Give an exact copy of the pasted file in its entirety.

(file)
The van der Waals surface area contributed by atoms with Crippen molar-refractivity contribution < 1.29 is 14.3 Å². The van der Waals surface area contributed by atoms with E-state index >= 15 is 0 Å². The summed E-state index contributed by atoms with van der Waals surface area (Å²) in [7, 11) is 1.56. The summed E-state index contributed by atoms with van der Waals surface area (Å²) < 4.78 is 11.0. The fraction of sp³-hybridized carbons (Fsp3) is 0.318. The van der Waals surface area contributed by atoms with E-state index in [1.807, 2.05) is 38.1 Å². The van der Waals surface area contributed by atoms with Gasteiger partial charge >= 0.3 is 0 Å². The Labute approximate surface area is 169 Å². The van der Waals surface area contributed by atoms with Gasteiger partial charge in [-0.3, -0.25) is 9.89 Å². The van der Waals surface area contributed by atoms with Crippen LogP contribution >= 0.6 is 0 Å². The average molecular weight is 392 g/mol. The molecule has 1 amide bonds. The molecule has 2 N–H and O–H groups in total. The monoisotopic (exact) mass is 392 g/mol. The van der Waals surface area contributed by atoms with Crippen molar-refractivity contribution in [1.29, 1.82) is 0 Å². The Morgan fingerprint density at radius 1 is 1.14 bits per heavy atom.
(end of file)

The van der Waals surface area contributed by atoms with Crippen molar-refractivity contribution < 1.29 is 14.3 Å². The van der Waals surface area contributed by atoms with E-state index >= 15 is 0 Å². The summed E-state index contributed by atoms with van der Waals surface area (Å²) in [7, 11) is 1.56. The summed E-state index contributed by atoms with van der Waals surface area (Å²) < 4.78 is 11.0. The fraction of sp³-hybridized carbons (Fsp3) is 0.318. The van der Waals surface area contributed by atoms with E-state index in [1.807, 2.05) is 38.1 Å². The van der Waals surface area contributed by atoms with Gasteiger partial charge >= 0.3 is 0 Å². The Labute approximate surface area is 169 Å². The van der Waals surface area contributed by atoms with Gasteiger partial charge in [-0.3, -0.25) is 9.89 Å². The van der Waals surface area contributed by atoms with Crippen LogP contribution >= 0.6 is 0 Å². The average molecular weight is 392 g/mol. The molecule has 1 amide bonds. The molecule has 2 N–H and O–H groups in total. The monoisotopic (exact) mass is 392 g/mol. The van der Waals surface area contributed by atoms with Crippen molar-refractivity contribution in [1.29, 1.82) is 0 Å². The Morgan fingerprint density at radius 1 is 1.14 bits per heavy atom.